Enterprising artisans going global

Local artisans are preparing to launch themselves into a world wide sales market.

Mike Robertson

Mike Robertson

Local artisans are preparing to launch themselves into a world wide sales market.

The Enterprising Artisans Project was discussed with local artists and artisans last week during a Burns Lake meeting.

Project coordinators explained how local artists could reach global markets and increase the potential for the sale of their work through a web site that is to be created.

The idea originated with the Chief Louie Paddle Company which is owned and operated by the Cheslatta Carrier Nation. They were researching methods to market their products and distribute them more efficiently. In addition they wanted access to overseas export markets.

After discussions with individual artists and cooperative groups, it was determined that many local artisans in Northern B.C. faced similar challenges and the Enterprising Artisans Project was developed. The project will begin to operate in the Nadina region which includes Burns Lake, the Southside, Granisle, Topley, Houston, Telkwa, and Smithers.

Andrea Newell, Enterprising Artisans Project coordinator said, “The feedback we have received from Granisle, Smithers and Houston has been great. We have also had phone calls from Fraser Lake and Hazelton, they want in too,” Newell said adding that the project may end up being much bigger than originally planned.

She said the idea is to create an opportunity for local artisans to promote their products through a single web site, reaching a much wider sales audience.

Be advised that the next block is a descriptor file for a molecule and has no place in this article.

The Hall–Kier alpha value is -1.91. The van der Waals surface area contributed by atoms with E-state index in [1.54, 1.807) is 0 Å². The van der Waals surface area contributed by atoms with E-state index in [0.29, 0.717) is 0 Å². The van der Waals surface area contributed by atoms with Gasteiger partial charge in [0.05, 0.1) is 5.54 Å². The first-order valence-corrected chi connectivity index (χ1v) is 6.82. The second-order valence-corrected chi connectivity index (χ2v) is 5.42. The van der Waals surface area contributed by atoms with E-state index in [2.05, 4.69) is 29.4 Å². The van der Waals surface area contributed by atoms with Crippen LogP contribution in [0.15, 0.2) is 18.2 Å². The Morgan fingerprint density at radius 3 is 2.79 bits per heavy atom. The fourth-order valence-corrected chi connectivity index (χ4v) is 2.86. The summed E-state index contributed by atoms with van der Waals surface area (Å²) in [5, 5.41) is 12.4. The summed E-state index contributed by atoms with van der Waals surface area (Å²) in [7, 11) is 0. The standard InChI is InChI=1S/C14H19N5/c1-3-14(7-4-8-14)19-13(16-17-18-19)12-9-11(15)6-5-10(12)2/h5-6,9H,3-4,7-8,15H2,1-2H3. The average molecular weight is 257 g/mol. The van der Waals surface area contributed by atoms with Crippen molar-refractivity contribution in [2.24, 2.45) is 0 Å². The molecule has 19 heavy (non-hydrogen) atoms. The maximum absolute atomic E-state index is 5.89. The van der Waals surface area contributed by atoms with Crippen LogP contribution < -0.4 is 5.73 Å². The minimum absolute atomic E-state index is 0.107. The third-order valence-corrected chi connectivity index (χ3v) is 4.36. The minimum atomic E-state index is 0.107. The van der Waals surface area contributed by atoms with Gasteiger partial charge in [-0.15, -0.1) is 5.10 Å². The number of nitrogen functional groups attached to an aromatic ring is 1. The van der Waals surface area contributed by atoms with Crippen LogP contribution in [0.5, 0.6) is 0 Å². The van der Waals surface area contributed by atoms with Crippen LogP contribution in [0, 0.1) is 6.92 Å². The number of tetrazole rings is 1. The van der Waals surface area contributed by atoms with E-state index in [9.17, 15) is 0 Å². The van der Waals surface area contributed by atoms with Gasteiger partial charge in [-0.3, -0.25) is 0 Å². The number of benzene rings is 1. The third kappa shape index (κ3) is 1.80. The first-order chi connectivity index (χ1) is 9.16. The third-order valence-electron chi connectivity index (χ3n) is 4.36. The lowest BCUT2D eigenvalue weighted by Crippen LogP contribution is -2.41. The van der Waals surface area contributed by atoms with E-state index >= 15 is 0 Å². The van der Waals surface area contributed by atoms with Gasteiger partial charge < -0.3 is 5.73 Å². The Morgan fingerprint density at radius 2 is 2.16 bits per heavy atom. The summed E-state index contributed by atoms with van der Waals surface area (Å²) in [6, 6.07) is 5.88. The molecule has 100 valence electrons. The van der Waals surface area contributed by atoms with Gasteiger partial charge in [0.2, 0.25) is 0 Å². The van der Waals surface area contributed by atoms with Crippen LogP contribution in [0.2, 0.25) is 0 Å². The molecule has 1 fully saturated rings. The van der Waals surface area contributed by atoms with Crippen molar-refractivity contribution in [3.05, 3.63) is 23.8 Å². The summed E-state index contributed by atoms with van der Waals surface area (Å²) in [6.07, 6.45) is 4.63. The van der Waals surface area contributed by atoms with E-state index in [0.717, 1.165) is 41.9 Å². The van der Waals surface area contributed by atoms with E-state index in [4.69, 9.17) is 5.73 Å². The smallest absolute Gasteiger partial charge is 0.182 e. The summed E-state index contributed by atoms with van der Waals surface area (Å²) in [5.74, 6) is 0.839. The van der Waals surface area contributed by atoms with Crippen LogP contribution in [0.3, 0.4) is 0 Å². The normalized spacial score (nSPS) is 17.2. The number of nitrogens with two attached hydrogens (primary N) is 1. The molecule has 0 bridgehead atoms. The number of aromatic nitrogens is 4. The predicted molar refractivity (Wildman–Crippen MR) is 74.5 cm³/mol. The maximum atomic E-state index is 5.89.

“Many artisans have difficulty selling their work. They rely on door to door sales, word of mouth or commission work,” she said, adding that they are missing out on potential sales by not marketing their work online.

“It is not just in Burns Lake that artists and artisans are struggling, others in the region are experiencing the same thing,” she said. “It is very hard to sell things by yourself, but when you have more people together you will have more traffic on your web site,” Newell said.

The group is looking at creating a regional and collective marketing plan and branding the region by working as a community of artists. “We are looking at what makes our area unique,” she said.

The project is still currently in the discussion stage and ideas from the region’s artists are being gathered.

“We are perhaps looking at having a centralized distribution centre and the sales would probably be commission based,” Newell said. It is hoped that the web site may also lead to spin off based opportunities such as increased tourism to the area after overseas buyers see what the Lakes District has to offer.

“There is a real grass roots movement happening in communities across North America where people are replacing the commercial items in their homes with local, hand made products,” she said.

“We have a lot that we can offer by branding our area and showcasing the talent we have. I have been blown away by the art work that I have seen,” she added.

Mike Robertson senior policy advisor from Cheslatta Carrier Nation said there are also some amazing artisans and carvers from the Southside, but they have a really limited market when selling their products.

“It is a real opportunity to be able to take this art, sell it, package it and ship it off,” he said. “This will make our community stronger and keep people healthy and prosperous.”

The web site will possibly include a personal profile page for each artist, as well as photos of individual pieces of art that is for sale. It will be self sustaining and will most likely be run on a commission basis to keep the site funded.

“Any profits made will go back into the social enterprise [the Enterprising Artisans Project],” said Robertson.

The group currently have 60 artists and artisans signed up and they hope to have the web site up and running by the end of 2011.